Eureka’s tenants at the Ridgecrest Terrace apartments in west Oak Cliff might beg to differ. Despite a constant stream of federal rent subsidies to the complex – including $1.5 million from the latest stimulus package – they describe a hellish swirl of drug activity, mold and mildew simply painted over, carpet so filthy it causes blackened feet and rashes, water-leak stains on walls.

Our issue isn’t just with Campos, a guy apparently more concerned with maximizing income by holding down expenses than with fulfilling housing commitments. It’s also with the U.S. Department of Housing and Urban Development, which lets him get away with it.

Campos’ stimulus windfall was part of a $2 billion HUD effort to ensure that HUD-contracted landlords received a full year of rent subsidy payments. Ridgecrest Terrace was one of 14 Dallas County properties – nine in southern Dallas – to benefit. This, despite a record of failed HUD property inspections (later overturned on appeal), a city lawsuit to force repairs of substandard conditions (later settled) and the property’s failure to file audited financial statements on time (leading to a $3,000 fine).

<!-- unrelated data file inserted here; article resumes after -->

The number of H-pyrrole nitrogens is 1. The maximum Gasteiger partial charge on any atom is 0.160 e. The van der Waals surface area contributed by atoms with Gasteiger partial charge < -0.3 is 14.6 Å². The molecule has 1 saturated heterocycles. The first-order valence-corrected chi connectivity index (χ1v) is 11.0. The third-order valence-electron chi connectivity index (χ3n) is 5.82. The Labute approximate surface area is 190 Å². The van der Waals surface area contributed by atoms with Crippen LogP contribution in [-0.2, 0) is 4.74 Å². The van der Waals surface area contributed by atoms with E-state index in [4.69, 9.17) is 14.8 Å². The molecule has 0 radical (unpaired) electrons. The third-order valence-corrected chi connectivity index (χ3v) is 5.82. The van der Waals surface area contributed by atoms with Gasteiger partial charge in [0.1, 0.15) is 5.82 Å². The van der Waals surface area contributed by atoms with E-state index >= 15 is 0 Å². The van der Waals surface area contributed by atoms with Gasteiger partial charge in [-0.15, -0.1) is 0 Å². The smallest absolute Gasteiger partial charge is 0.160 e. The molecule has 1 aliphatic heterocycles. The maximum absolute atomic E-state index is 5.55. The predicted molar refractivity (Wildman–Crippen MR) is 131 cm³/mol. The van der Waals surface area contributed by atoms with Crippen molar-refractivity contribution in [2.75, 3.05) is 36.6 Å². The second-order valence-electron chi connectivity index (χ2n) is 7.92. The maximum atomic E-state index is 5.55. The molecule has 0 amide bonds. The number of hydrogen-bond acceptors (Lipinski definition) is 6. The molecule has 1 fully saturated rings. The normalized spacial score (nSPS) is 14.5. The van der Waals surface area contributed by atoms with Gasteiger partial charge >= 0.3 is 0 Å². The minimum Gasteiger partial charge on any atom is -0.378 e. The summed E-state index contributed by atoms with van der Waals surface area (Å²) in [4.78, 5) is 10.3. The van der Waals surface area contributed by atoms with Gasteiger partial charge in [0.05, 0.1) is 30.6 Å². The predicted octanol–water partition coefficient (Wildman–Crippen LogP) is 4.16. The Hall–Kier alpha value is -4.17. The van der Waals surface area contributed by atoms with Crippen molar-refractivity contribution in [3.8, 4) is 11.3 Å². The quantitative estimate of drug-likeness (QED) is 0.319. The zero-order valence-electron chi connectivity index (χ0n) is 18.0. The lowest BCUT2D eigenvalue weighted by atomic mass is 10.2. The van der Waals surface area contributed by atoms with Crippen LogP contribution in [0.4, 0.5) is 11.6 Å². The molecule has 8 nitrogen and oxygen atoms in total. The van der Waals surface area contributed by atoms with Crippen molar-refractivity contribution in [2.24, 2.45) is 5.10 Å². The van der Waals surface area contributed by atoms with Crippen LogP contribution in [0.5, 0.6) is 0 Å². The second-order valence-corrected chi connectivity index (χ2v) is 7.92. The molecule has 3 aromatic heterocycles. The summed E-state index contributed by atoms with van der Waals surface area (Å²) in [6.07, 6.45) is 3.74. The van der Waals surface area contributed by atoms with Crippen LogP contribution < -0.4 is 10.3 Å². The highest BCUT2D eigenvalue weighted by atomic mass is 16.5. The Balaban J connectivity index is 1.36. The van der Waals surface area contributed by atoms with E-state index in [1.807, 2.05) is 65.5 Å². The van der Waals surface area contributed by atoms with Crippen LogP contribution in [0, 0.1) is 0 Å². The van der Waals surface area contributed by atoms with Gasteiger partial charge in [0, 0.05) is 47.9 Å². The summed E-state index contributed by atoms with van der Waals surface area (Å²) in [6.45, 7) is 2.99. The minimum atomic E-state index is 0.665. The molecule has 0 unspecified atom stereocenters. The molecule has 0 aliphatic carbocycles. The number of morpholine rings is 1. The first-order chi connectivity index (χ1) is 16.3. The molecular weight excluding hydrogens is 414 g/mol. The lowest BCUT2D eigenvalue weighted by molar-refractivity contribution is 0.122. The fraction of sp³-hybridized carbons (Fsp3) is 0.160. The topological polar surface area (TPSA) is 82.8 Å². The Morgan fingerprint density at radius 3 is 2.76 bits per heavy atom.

If Campos is a slumlord, he’s giving other slumlords a bad name. HUD’s inability to separate worthy property owners from the chaff confirms criticisms of the $787 billion stimulus as larded with fraud and waste.

HUD’s response to this newspaper’s Steve McGonigle, whose research and reporting produced the Ridgecrest Terrace revelations, was dispiriting. A spokesman in Washington tried to explain the “delicate balance” between holding landlords accountable and making sure even the poor had decent housing. HUD supervisors locally and in Washington chose to not respond.